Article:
Dyson and Lenard mulled the problem over for some time--egged on by the offer of a bottle of wine to anyone who could prove matter's inherent stability--then served up a paper in the August 1967 Journal of Mathematical Physics.

Their report proved that with Pauli's exclusion principle, matter is stable; without it, matter collapses into a dense state, creating a situation in which "the assembly of any two macroscopic objects would release energy comparable to that of an atomic bomb."

In effect, Dyson and Lenard had mathematically demonstrated the truth of Ehrenfest's assertion by showing that Pauli's principle of exclusion remained essential to keep matter stable. To build their argument, however, the two researchers had to simplify their model of matter. They had to put aside temporarily some real-world phenomena, such as magnetic and gravitational fields, and consider only the subtle interactions of attractive and repulsive forces between charged particles within an atom.

Enter Lieb. He and physicist Walter Thirring of the University of Vienna found a simpler proof of matter's stability than the one put forth by Dyson and Lenard, using mathematical techniques that relied more heavily on physical intuition.

Working in concert with many collaborators, Lieb then turned his attention to examining more carefully those situations in which matter does, in fact, collapse. For example, under the influence of gravitational forces, which only attract and never repel, matter will collapse despite the effects of the Pauli exclusion principle--a situation that presents a problem only for an object as massive as a star.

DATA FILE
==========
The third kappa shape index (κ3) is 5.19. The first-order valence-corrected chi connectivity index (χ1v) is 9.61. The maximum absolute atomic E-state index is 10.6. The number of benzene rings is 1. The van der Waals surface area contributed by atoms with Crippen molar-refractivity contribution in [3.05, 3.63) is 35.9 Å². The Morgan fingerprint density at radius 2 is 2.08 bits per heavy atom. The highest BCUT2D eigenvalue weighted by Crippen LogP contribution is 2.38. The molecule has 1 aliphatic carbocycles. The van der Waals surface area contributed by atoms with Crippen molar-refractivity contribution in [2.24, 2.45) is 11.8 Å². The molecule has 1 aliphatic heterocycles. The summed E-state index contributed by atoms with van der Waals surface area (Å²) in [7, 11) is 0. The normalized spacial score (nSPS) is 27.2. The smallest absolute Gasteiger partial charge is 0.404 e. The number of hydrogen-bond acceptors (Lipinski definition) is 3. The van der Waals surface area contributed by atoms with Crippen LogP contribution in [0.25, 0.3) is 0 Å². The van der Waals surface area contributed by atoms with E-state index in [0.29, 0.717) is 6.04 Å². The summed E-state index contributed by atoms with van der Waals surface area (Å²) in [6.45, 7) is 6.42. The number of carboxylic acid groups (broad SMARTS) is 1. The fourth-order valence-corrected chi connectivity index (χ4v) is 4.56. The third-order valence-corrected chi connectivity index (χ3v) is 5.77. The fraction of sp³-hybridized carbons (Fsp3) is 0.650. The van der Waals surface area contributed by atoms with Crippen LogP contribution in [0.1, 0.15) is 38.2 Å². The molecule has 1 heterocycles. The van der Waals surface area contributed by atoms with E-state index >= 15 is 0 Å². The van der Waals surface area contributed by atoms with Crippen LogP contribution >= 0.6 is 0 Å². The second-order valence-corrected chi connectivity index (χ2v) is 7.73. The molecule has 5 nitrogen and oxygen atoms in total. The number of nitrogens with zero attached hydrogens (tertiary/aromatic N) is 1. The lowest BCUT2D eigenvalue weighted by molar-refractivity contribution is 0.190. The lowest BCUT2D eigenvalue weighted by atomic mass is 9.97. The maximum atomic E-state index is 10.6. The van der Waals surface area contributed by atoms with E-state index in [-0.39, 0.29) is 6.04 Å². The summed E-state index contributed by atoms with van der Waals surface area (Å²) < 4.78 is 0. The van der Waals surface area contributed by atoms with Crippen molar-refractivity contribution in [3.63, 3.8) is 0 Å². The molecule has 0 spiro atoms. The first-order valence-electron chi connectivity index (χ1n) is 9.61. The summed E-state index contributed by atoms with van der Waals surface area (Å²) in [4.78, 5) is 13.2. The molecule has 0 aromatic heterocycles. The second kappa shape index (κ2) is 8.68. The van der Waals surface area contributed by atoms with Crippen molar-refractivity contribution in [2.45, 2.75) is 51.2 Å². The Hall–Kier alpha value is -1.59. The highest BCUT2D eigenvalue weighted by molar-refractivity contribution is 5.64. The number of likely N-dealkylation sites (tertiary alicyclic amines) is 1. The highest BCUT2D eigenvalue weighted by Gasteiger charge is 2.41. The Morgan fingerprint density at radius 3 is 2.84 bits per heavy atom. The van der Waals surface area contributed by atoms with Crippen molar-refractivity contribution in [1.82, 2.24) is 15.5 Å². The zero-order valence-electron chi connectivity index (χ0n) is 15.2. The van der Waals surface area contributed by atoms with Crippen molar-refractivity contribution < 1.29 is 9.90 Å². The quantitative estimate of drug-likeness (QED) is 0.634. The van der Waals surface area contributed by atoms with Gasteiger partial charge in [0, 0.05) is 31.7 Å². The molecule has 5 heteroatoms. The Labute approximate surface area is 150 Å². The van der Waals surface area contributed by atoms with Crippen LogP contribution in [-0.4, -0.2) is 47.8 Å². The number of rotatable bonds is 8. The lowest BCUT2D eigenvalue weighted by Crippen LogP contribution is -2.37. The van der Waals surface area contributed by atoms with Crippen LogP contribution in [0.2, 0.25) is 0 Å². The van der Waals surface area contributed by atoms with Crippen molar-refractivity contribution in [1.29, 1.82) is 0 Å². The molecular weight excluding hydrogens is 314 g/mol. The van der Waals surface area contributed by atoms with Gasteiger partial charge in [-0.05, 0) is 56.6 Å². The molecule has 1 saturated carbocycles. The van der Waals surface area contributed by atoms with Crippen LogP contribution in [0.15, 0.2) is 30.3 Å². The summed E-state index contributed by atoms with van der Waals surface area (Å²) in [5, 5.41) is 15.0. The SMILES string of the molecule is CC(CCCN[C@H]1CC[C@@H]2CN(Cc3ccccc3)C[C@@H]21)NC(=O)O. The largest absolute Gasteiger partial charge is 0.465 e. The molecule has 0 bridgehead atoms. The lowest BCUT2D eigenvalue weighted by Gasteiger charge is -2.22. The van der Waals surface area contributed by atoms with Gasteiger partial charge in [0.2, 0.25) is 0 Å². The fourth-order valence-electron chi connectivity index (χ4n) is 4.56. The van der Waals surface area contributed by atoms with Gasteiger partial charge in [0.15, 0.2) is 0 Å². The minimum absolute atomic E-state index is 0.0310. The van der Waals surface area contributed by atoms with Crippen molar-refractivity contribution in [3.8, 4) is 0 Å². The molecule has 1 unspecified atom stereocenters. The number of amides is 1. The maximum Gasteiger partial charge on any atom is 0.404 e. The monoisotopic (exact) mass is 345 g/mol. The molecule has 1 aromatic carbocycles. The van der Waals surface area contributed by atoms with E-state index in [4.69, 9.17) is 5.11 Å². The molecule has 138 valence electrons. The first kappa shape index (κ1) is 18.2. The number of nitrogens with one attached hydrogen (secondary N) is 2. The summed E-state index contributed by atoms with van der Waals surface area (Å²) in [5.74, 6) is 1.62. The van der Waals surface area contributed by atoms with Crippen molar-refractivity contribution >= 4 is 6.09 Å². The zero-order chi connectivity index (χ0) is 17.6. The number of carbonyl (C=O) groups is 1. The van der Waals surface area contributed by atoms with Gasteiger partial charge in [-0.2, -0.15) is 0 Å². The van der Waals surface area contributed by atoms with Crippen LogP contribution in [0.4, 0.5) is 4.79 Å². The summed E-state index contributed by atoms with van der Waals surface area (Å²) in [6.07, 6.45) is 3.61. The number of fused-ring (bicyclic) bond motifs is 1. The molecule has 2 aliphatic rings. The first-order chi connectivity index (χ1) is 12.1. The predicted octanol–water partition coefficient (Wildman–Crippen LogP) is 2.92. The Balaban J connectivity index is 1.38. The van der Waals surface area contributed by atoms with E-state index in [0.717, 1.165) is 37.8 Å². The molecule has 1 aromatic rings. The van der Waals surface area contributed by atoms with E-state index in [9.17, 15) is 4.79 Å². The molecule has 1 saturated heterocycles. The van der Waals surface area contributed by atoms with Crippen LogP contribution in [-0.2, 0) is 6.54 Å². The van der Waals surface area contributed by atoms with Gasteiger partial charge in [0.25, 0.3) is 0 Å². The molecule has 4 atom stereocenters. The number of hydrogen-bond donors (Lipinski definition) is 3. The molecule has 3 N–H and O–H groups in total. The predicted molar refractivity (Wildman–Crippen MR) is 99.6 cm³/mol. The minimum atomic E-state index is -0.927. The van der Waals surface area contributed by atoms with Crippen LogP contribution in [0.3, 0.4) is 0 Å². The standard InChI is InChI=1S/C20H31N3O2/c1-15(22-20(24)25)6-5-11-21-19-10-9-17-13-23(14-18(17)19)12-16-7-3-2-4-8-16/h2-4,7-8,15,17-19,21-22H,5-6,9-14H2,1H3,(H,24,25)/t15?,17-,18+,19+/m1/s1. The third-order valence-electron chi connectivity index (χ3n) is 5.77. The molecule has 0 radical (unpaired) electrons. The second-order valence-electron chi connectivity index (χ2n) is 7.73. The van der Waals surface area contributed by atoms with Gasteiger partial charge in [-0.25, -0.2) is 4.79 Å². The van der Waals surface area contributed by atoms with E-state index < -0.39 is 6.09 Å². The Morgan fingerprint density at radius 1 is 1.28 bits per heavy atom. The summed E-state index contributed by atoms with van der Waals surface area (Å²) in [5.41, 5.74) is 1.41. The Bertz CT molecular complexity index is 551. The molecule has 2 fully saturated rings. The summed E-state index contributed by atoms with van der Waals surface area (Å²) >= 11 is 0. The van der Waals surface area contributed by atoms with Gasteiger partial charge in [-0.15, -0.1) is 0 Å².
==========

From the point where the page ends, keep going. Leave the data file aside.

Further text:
In 1931, the late Nobel laureate Subrahmanyan Chandrasekhar predicted that stars with more than about 1.4 times the sun's mass would, on running out of nuclear fuel, collapse under their own gravity. More than half a century later, Lieb and H.-T. Yau, a mathematical physicist now at New York University's Courant Institute, proved that, starting from the basic principles of quantum mechanics, Chandrasekhar had indeed been correct.

On earth, however, matter--not subject to star-sized gravitational forces--behaves tamely.

"It's crazy," says Loss. "Look around and everywhere we see matter extended, proportional to the number of particles. And yet atoms are incredibly tiny, each one being essentially a void."

To get a deeper feeling for the problem, says Loss, bear in mind that matter is mostly space. Wispy electron clouds hover on the outskirts, relatively speaking, of an atom's tiny core, with vast distances extending between the nuclei of atoms in every molecule--even in a dense solid. And yet, if someone takes 2 quarts of water and pours them into one pitcher, that person will have a half gallon of drinkable beverage rather than, say, one quart of "compact" water that is twice as dense. The water molecules flow together, interact with one another, and respond to each other's electrical charges. But the volume and energy remain proportional to the amount of stuff, or number of atoms, present, says Loss.

"The amazing thing, from a scientific point of view, is that this phenomenon can be explained mathematically," he continues. Starting with the equations of quantum mechanics, physicists can now show that those mathematical expressions must have stable solutions--implying that matter itself must remain stable.

The fact that someone can't simply push two stones together into one superdense rock falls in with commonsense notions of how solid objects behave on Earth. The situation changes remarkably when matter comes in contact with a very intense magnetic field, however. Such fields, on the order of 1 trillion gauss--or more than 1 million times stronger than the most extreme magnetic fields produced artificially in laboratories--could compress atoms into a state so dense that one would expect them to merge into a single explosive, subatomic stew.

In their Aug. 7 report, Lieb, Loss, and Solovej look at the stability of matter under the influence of an intense magnetic field. Such fields are not the "garden variety found on Earth," says Loss, but ones trillions of times greater--at an intensity that might occur on a neutron star.